Milwaukee has long been known as one of the most segregated cities in the country. This morning, WUWM begins to explore whether that reputation still holds true today. During our Project Milwaukee coverage, we’ll look at the state of race relations in the city, how they’ve improved and where there’s still room for growth. WUWM’s Erin Toner begins our series with a view on the early history of blacks and whites living together in Milwaukee.
Joe Trotter was a college student in Kenosha in the 1960s, during the height of Milwaukee’s civil rights struggles. He became fascinated with the city, especially the black experience. Trotter wrote a book on the topic in 1985.
“I’m very happy that I chose Milwaukee because it is a very, very interesting case study of black life in this country,” Trotter says.
Trotter now heads the Department of History at Carnegie Mellon University in Pittsburgh. He divides early race relations in Milwaukee into three phases – and in each one, Trotter says, there was both extreme prejudice against blacks, and examples of cooperation between the races. Trotter says the first wave started in the late 18th century when blacks first arrived here.
“This generation of African Americans were people who actually came there with their employers. They lived in hotels and business establishments and they worked in the domestic and personal service sectors. And yet, those 200 African Americans were very active in the abolitionist movement. They actually joined forces with white allies and actually played a role in the development of what we now know as the Underground Railroad,” Trotter says.
That network provided hideouts for runaway slaves from the South, until they could settle in free communities. But despite such alliances, blacks could not vote in Wisconsin, hold public office, or serve in the militia until after the Civil War. Trotter says whites did not seem to correlate working to emancipate slaves with helping them gain full citizenship rights in Milwaukee.
“In fact it was easier for some people to view enslaved blacks who were trying to escape southern plantations more sympathetically than they could a free black who was disenfranchised in Milwaukee,” Trotter says.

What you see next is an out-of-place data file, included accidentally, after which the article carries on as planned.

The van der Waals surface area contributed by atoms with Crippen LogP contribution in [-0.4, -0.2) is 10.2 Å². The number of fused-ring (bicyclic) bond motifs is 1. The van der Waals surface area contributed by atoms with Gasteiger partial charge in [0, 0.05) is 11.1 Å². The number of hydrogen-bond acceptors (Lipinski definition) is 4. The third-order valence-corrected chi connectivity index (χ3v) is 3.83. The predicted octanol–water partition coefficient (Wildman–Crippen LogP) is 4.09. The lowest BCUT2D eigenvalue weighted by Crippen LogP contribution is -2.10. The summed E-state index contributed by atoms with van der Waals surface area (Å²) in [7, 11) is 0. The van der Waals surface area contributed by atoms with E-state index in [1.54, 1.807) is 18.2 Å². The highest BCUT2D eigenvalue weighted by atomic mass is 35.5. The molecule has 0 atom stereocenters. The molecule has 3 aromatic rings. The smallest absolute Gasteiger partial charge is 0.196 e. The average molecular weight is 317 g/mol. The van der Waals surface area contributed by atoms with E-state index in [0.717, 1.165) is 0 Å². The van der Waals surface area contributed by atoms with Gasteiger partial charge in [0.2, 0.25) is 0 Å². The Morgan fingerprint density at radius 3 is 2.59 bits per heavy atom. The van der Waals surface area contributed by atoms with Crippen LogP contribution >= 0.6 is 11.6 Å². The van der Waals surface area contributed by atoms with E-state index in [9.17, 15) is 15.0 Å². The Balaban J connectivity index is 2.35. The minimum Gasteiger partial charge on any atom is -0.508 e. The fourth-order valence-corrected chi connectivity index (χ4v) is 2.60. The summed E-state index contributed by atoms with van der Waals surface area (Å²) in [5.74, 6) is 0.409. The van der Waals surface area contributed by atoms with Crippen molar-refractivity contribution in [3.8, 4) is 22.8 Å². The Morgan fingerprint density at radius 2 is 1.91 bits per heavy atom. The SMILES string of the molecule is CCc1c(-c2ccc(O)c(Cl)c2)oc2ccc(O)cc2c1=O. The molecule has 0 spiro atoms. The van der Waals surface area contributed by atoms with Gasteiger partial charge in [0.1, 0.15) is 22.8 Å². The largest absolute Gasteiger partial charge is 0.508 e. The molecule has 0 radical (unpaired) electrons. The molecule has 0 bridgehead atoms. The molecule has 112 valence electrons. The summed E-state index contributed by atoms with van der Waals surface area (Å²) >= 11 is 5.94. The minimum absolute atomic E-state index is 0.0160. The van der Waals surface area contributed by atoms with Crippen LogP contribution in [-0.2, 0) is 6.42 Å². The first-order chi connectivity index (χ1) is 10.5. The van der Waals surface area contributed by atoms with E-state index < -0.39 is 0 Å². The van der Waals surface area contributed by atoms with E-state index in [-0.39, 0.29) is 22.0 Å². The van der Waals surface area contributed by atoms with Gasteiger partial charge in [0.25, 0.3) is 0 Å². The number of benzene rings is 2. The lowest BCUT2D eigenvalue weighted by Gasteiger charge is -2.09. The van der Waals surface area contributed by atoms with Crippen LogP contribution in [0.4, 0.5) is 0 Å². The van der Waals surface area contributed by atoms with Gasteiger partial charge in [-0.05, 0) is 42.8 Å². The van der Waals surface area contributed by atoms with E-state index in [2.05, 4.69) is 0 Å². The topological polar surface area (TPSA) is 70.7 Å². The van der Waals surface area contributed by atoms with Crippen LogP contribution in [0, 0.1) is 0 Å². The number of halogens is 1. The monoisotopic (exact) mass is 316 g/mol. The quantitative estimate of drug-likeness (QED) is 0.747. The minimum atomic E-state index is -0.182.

Trotter’s phase two of early race relations extends from the end of the Civil War through 1915, when Milwaukee’s black population grew to around 1,000 – less than 1 percent of the city’s population. Trotter says even though many of these new migrants were better educated or even held political office in the South, most ended up working low-rung jobs in Milwaukee because of growing discrimination. And even those job opportunities soon dwindled.
“For example, the Plankinton House, one of the major employers, you know, hotels, employers, of blacks, dismissed black workers and replaced them with new immigrants who were coming in as a result of this second wave of great migration from European countries. And they said black people were no longer efficient, no longer taking care of business. They needed a white workforce. So there was a racism going on in Milwaukee by the 1890s that was closing down opportunities for blacks,” Trotter says.
Trotter says establishments such as restaurants began turning away black customers, and interracial couples were harassed. But even during those hostile times, there was a thread of cooperation. “In this period, blacks and whites collaborated on passing a Civil Rights bill in 1895 that was designed to stop excluding blacks from public accommodations on the basis of their race. And then phase three…,” Trotter says.
The "Great Migration" of blacks from the deep South, lasting from 1915 to 1930. Trotter says these migrants came to find better jobs and a higher quality of life. But in Milwaukee, they found widespread discrimination, including housing laws that forced blacks to live in segregated areas. Still, Trotter says, the black community grew.
“It builds new churches, established new fraternal orders, new political organizations. This is the era of the Milwaukee chapter of the NAACP, the National Urban League, black participation in the organized labor movement of the 1930s,” Trotter says.
Trotter says those new political organizations also included white members who worked to fight prejudice. The historian says he studied this early period of race relations in Milwaukee to find out how it compared to other northern industrial cities that had larger black populations. He found similarities and also interesting differences. For one, he says, blacks in Milwaukee supported the city’s Socialist mayor, Daniel Hoan, despite the party’s racial bias. And Trotter says Milwaukee’s black community faced less overt racial violence than what was occurring in cities such as Chicago and Detroit. Yet race relations here began to mirror those of other large cities during the 1950s and 60s, as Milwaukee’s black population swelled.